This panel will look at how the digital shift is transforming our organisations: from our organisational cultures, structures, and staffing, to our relationship with users and audiences.
Ask your users. Then ask them again: embedding user research in a big organisation
Jenn Phillips-Bacher, Product Manager, Digital Experience, Wellcome Collection
This paper will outline how and why Wellcome Collection moved away from disconnected digital projects to an approach to product development that puts user research at the heart of it all. Moving from end-of-project user evaluation to ongoing user research throughout the digital lifecycle, this model has a number of implications, rewards and challenges. Covering topics from advocacy, staffing, recruitment and budgeting to the development of a user research toolkit, the presentation will prompt attendees to think about how to embed-user centred approaches in their organisation.
Life before and beyond the ‘absolute unit’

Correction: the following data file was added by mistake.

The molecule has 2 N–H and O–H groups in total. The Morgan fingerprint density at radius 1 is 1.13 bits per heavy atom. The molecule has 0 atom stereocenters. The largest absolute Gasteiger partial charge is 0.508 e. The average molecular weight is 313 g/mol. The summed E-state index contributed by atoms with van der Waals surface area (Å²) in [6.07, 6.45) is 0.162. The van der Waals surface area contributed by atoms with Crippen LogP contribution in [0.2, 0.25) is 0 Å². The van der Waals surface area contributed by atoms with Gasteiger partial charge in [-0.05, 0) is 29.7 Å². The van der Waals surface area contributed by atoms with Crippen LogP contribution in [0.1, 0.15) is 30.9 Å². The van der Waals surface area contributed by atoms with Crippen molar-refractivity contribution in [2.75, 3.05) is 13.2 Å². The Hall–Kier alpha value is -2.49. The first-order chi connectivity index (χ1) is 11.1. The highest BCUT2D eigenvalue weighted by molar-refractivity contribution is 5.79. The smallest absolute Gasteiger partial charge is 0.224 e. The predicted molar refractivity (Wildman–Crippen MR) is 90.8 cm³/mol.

Kate Arnold-Forster, Director of University Museums and Special Collections Services
Guy Baxter, Associate Director Archive Services and Advisor on AHRC The Legacies of Stephen Dwoskin Project
The Museum of English Rural Life went viral for its ‘absolute unit’ tweet in 2018. Did we catch lightning in a bottle or can deeper lessons be applied elsewhere? Since around 2014 the University Museum and Special Collections Services team at the University of Reading have been piloting projects and building digital strategy into the way they work. This paper reflects on this process and asks how university collections can build capacity and work strategically to meet the aims of their home institution. The paper will examine the ACE funded #digiRDG project and the challenges behind developing a digitally literate collections staff with a relevant digital infrastructure on a small budget. Finally, it will explore engagement with research council funded digital humanities projects and highlight the opportunities and challenges around collaboration with academic research.